By Adam Lovell, Executive Director, Water Services Association of Australia
Compared to other infrastructure and essential service sectors, the urban water sector is often overlooked. Nevertheless the fundamental requirements of having world class urban water systems and infrastructure (with assets with a value of over $160 billion as at 1 July 2015) delivering the necessary public health, liveability and productivity outcomes of our cities and communities cannot be understated.
Urban water in Australia has been ‘self-funded’ and corporatised since the early 1990s, allowing newly formed businesses to seek new innovations and private sector partners to drive efficiencies without loss of service.
The industry delivers high quality water and wastewater services, as measured independently in the National Performance Report.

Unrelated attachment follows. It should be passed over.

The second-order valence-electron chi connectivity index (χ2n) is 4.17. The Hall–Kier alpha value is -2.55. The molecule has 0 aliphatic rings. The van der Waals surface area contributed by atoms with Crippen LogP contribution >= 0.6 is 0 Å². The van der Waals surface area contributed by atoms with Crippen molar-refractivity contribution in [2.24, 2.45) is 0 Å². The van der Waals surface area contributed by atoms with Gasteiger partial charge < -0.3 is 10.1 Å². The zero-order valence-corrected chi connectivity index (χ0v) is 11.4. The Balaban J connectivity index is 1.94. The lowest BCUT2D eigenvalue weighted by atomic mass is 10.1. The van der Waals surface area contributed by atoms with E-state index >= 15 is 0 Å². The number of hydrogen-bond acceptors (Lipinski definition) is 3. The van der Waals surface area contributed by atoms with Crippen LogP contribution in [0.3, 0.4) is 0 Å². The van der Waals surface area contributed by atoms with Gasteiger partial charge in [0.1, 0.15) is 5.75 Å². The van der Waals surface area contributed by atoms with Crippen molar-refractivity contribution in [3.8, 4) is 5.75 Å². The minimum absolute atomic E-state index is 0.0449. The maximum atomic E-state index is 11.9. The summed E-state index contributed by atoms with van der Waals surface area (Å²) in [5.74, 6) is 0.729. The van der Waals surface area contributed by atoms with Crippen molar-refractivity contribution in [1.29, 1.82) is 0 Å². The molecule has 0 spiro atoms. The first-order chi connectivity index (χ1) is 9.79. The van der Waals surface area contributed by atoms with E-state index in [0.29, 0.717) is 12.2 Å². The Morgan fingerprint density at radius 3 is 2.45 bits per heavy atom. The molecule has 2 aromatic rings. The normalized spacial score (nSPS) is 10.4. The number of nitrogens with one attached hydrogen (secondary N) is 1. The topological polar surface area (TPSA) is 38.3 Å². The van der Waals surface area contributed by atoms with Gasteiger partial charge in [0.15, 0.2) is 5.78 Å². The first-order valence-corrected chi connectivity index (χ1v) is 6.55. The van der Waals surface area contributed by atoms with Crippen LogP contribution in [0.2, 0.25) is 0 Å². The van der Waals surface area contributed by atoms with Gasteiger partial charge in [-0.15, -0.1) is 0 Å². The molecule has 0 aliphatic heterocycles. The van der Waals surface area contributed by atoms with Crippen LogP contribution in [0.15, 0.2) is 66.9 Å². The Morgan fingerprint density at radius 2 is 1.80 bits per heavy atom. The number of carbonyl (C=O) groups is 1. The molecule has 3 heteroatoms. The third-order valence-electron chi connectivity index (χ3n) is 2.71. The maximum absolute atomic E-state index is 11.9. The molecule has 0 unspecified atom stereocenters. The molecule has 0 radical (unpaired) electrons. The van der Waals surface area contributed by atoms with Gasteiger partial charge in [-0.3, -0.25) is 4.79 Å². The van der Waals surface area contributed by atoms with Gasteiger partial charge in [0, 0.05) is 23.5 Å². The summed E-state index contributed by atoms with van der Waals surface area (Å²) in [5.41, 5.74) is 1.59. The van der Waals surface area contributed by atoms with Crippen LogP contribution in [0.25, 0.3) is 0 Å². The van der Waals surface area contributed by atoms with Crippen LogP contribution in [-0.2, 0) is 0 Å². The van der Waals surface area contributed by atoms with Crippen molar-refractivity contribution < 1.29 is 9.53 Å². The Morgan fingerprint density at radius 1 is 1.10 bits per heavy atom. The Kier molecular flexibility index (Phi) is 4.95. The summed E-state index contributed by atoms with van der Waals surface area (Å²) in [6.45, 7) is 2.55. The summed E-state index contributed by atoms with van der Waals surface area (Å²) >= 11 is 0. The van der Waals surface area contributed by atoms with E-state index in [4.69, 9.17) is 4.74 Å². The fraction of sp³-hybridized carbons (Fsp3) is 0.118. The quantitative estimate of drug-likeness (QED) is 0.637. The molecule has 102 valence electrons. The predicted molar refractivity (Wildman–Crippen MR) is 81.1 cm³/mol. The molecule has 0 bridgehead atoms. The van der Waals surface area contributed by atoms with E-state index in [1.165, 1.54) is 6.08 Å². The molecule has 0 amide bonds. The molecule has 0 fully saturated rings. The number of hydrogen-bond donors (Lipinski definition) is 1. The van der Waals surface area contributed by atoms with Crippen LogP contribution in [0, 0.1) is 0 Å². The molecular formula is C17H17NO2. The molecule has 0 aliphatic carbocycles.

It recovers the costs of these services from customers, and does not rely on budget funding or large announcements to construct infrastructure.
While bills to our customers have increased to fund water security, satisfaction levels remain high and complaints (as recorded by various state Ombudsmen) are significantly lower than many other sectors.
All of which means in some policy makers’ views, urban water lacks a burning platform for reform. However, to avoid urgent and costly decisions in the future, there is a strong case for renewed national policy leadership.
Last November, WSAA, in partnership with Infrastructure Partnerships Australia (IPA), released the report Doing the important, as well as the urgent: reforming the urban water sector.
Launched by Treasurer Scott Morrison, the Report calls on the Commonwealth Government to drive a new five-year program of reform across the states and territories, supported by meaningful financial incentives and including a new National Water Initiative.